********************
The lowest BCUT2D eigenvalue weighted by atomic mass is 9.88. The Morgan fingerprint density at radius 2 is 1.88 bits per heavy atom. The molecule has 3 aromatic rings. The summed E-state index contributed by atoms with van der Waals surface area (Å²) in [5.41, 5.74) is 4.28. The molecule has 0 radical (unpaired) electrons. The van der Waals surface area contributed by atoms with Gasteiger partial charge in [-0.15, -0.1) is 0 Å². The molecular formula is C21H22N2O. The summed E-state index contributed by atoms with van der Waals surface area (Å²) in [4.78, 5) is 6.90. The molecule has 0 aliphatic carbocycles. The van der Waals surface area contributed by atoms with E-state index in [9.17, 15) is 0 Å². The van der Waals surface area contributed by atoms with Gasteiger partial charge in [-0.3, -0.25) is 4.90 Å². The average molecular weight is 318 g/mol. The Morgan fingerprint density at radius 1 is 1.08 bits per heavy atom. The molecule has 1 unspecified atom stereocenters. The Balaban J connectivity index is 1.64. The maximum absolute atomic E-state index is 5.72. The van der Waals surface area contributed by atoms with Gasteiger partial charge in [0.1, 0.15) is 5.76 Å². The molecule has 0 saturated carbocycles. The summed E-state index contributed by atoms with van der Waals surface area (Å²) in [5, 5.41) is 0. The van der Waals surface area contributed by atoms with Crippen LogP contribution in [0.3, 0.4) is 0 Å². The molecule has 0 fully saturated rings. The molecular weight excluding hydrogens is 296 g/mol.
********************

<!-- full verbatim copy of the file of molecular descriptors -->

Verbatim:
The lowest BCUT2D eigenvalue weighted by atomic mass is 9.88. The Morgan fingerprint density at radius 2 is 1.88 bits per heavy atom. The molecule has 3 aromatic rings. The summed E-state index contributed by atoms with van der Waals surface area (Å²) in [5.41, 5.74) is 4.28. The molecule has 0 radical (unpaired) electrons. The van der Waals surface area contributed by atoms with Gasteiger partial charge in [-0.15, -0.1) is 0 Å². The molecular formula is C21H22N2O. The summed E-state index contributed by atoms with van der Waals surface area (Å²) in [4.78, 5) is 6.90. The molecule has 0 aliphatic carbocycles. The van der Waals surface area contributed by atoms with E-state index in [9.17, 15) is 0 Å². The van der Waals surface area contributed by atoms with Gasteiger partial charge in [-0.3, -0.25) is 4.90 Å². The average molecular weight is 318 g/mol. The Morgan fingerprint density at radius 1 is 1.08 bits per heavy atom. The molecule has 1 unspecified atom stereocenters. The Balaban J connectivity index is 1.64. The maximum absolute atomic E-state index is 5.72. The van der Waals surface area contributed by atoms with Gasteiger partial charge in [0.1, 0.15) is 5.76 Å². The molecule has 0 saturated carbocycles. The summed E-state index contributed by atoms with van der Waals surface area (Å²) in [5, 5.41) is 0. The van der Waals surface area contributed by atoms with Crippen LogP contribution in [0.3, 0.4) is 0 Å². The molecule has 0 fully saturated rings. The molecular weight excluding hydrogens is 296 g/mol.